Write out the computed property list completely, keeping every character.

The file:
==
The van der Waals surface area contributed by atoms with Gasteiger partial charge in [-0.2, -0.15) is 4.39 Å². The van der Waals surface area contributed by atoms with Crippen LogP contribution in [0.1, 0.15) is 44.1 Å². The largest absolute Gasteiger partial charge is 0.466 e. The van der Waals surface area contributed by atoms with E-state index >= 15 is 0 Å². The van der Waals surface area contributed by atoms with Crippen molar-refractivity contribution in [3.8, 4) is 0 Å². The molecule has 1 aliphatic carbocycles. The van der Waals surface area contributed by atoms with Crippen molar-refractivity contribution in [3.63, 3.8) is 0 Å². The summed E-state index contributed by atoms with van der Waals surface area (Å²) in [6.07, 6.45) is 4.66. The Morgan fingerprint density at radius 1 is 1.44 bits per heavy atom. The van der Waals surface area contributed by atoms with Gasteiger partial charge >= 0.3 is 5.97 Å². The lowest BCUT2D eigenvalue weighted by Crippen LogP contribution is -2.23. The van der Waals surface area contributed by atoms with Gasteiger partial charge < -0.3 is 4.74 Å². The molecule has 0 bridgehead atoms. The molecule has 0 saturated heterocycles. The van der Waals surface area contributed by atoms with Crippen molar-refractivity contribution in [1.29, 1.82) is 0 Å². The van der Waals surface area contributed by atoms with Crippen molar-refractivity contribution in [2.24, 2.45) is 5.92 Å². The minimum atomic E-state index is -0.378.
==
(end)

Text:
The van der Waals surface area contributed by atoms with Gasteiger partial charge in [-0.2, -0.15) is 4.39 Å². The van der Waals surface area contributed by atoms with Crippen LogP contribution in [0.1, 0.15) is 44.1 Å². The largest absolute Gasteiger partial charge is 0.466 e. The van der Waals surface area contributed by atoms with E-state index >= 15 is 0 Å². The van der Waals surface area contributed by atoms with Crippen molar-refractivity contribution in [3.8, 4) is 0 Å². The molecule has 1 aliphatic carbocycles. The van der Waals surface area contributed by atoms with Crippen molar-refractivity contribution in [3.63, 3.8) is 0 Å². The summed E-state index contributed by atoms with van der Waals surface area (Å²) in [6.07, 6.45) is 4.66. The Morgan fingerprint density at radius 1 is 1.44 bits per heavy atom. The van der Waals surface area contributed by atoms with Gasteiger partial charge >= 0.3 is 5.97 Å². The lowest BCUT2D eigenvalue weighted by Crippen LogP contribution is -2.23. The van der Waals surface area contributed by atoms with Gasteiger partial charge < -0.3 is 4.74 Å². The molecule has 0 bridgehead atoms. The molecule has 0 saturated heterocycles. The van der Waals surface area contributed by atoms with Crippen molar-refractivity contribution in [1.29, 1.82) is 0 Å². The van der Waals surface area contributed by atoms with Crippen molar-refractivity contribution in [2.24, 2.45) is 5.92 Å². The minimum atomic E-state index is -0.378.